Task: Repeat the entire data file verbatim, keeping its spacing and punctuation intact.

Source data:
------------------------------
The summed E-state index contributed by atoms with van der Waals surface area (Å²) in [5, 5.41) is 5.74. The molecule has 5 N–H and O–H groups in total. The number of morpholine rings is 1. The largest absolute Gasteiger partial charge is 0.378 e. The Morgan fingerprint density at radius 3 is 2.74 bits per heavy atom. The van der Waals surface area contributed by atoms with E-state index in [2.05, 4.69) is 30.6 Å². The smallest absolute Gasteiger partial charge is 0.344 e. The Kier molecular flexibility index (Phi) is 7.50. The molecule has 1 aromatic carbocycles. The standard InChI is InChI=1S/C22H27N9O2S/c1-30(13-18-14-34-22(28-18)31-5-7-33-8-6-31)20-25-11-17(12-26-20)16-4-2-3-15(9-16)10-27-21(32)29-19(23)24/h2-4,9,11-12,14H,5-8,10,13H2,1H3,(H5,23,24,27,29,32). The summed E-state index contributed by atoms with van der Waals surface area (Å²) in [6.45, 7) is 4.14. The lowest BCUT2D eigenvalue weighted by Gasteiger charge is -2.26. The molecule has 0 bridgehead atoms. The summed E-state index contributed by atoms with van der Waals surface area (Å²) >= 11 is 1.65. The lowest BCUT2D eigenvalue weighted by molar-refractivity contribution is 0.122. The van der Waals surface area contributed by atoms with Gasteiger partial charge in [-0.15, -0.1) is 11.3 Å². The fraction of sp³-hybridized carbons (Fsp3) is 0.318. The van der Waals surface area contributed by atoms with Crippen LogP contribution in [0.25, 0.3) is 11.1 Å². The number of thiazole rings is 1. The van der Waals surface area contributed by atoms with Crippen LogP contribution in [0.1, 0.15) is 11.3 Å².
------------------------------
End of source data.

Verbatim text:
The summed E-state index contributed by atoms with van der Waals surface area (Å²) in [5, 5.41) is 5.74. The molecule has 5 N–H and O–H groups in total. The number of morpholine rings is 1. The largest absolute Gasteiger partial charge is 0.378 e. The Morgan fingerprint density at radius 3 is 2.74 bits per heavy atom. The van der Waals surface area contributed by atoms with E-state index in [2.05, 4.69) is 30.6 Å². The smallest absolute Gasteiger partial charge is 0.344 e. The Kier molecular flexibility index (Phi) is 7.50. The molecule has 1 aromatic carbocycles. The standard InChI is InChI=1S/C22H27N9O2S/c1-30(13-18-14-34-22(28-18)31-5-7-33-8-6-31)20-25-11-17(12-26-20)16-4-2-3-15(9-16)10-27-21(32)29-19(23)24/h2-4,9,11-12,14H,5-8,10,13H2,1H3,(H5,23,24,27,29,32). The summed E-state index contributed by atoms with van der Waals surface area (Å²) in [6.45, 7) is 4.14. The lowest BCUT2D eigenvalue weighted by Gasteiger charge is -2.26. The molecule has 0 bridgehead atoms. The summed E-state index contributed by atoms with van der Waals surface area (Å²) >= 11 is 1.65. The lowest BCUT2D eigenvalue weighted by molar-refractivity contribution is 0.122. The van der Waals surface area contributed by atoms with Gasteiger partial charge in [-0.15, -0.1) is 11.3 Å². The fraction of sp³-hybridized carbons (Fsp3) is 0.318. The van der Waals surface area contributed by atoms with Crippen LogP contribution in [0.25, 0.3) is 11.1 Å². The number of thiazole rings is 1. The van der Waals surface area contributed by atoms with Crippen LogP contribution in [0.1, 0.15) is 11.3 Å².